Staff not enough, at Ombudsman’s office
The needs of the Office of the Ombudsman in the discharge of expanded mandates are not being met due to the lack of staff.
The Members of Parliament heard this when the Chairman of the Parliament Standing Orders Committee, Aeau Peniamina Leavaiseeta, moved a motion for the Committee’s report to be approved with recommendations on the Annual Report of the Office of the Ombudsman.
Prime Minister Tuilaepa Sa’ilele Malielegaoi read out the responses provided by the Office on the recommendations of the Committee.
“The Office noted that the various recommendations in the Disability Report which was highlighted by the Standing Orders Committee were matters for the Government to consider and act upon.
“However, in regards to the Office itself, the discoveries in the area of people with disabilities highlight the great need for quality work in awareness-raising and education within the community.
“The importance of awareness-raising has shown up in other areas of significance of the Communication and Education portfolio within the Office,” stated Tuilaepa. He further noted from the responses, the Office of the Ombudsman has multiple mandates which are usually undertaken in other countries by totally separate establishments.
“Our approach is sensible for Samoa.
“We would lose however, the advantage of the amalgamated approach if these functions are staffed top to bottom to operate as separate units within the office.
“The Ombudsman from the beginning has opted for an organization with a relatively small staff of high quality officers who can be assigned responsibilities to carry the distinctly different mandates of the office at all times, but who are also deployed when needed to meet the pressing needs at different times of all the mandates.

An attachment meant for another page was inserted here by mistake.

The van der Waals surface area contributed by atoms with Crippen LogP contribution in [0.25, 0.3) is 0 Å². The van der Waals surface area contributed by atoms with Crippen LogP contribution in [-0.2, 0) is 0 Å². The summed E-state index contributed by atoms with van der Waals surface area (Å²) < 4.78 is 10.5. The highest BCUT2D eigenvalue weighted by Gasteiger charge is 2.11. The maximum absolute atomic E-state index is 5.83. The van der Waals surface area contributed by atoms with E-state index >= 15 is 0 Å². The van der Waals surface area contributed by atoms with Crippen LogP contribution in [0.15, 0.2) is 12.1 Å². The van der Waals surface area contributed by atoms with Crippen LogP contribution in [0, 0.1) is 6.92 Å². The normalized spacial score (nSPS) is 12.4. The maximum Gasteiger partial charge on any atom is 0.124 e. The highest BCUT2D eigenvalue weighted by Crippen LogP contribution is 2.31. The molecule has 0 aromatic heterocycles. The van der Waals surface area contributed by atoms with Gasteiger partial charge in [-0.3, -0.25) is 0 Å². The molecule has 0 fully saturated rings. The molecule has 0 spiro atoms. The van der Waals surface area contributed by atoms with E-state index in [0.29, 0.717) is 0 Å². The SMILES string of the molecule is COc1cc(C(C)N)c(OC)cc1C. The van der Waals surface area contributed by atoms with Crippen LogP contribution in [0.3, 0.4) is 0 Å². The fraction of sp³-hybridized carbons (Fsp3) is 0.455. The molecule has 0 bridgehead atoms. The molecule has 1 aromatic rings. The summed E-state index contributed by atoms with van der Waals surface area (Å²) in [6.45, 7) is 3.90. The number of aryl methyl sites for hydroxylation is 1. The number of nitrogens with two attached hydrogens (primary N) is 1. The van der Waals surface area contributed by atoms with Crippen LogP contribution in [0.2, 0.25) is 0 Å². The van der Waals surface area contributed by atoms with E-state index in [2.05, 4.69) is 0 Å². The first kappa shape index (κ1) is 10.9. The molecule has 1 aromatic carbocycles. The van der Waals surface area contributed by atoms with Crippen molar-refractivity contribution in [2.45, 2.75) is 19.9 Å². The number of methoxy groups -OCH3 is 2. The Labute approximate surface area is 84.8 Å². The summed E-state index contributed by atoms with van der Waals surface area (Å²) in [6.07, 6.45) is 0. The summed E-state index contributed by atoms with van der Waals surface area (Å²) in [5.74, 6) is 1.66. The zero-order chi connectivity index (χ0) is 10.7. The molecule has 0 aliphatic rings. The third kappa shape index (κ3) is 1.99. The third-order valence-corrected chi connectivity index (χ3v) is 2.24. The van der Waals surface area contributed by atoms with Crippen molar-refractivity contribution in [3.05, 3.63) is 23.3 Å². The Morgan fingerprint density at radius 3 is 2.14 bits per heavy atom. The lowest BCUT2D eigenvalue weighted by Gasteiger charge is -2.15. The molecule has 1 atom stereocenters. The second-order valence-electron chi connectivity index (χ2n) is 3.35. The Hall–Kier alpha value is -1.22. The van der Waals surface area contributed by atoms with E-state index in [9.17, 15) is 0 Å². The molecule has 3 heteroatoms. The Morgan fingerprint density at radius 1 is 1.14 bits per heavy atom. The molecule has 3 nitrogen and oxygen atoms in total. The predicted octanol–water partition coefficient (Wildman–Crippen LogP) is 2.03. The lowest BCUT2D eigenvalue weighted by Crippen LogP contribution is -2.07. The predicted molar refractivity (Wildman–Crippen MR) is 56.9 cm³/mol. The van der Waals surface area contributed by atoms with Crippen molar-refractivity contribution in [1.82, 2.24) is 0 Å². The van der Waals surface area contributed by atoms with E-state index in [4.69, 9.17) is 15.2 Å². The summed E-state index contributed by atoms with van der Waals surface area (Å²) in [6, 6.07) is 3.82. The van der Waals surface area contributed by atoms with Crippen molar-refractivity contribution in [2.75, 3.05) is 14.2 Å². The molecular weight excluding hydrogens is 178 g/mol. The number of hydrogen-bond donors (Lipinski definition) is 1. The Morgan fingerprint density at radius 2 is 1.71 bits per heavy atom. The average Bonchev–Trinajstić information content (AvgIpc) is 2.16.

“The value of the Ombudsman to the community lies in the quality of his [Commissioner] conclusions and advice.”
Tuilaepa noted this was never achieved by surrounding the Commissioner with hordes of middle level officers, no matter how many.
“Cabinet has already looked carefully into the needs of the Ombudsman in the discharge of his expanded mandates and approved staffing requirements in its decision FK (15)15; of 23 April 2015.
• “Negotiations based on this decision made with the Ministry of Finance and the former Honourable Minister for the Ombudsman’s Office settled on the following; Three new positions at the level requested to be filled one at a time in 2015, 2016 and 2017.
• “Appointment to the remaining one of these vacancies yet to be filled is expected to be made in March 2017.”
The Prime Minister further noted that funds are provided in the budget 2016/2017.
“This office is carefully evaluating how best to make the necessary adjustments in position allocations and reshuffling the needs of the Office to properly serve the needs of the three mandates and maintain fair staff salary relativities.
“With the resources that have been progressively approved by government in recent years and those provided in the current budget, the Ombudsman envisaged having a competent and versatile team of quality senior officers to meet his Office’s foreseeable staffing needs across the board.”
He further noted the Government has been working closely and pragmatically with the Office of the Ombudsman to progressively meet its staffing needs in a meaningful way.
“Future staffing requirements at lower levels as the Office develops and grows would need to be considered in consultation with M.o.F. and submitted for Cabinet approval when the need arises.
“The Ombudsman Office staffing does not come within the review of the PSC.
“The Parliamentary Committee’s recommendations advocating lower level staff is appreciated and accepted by government.”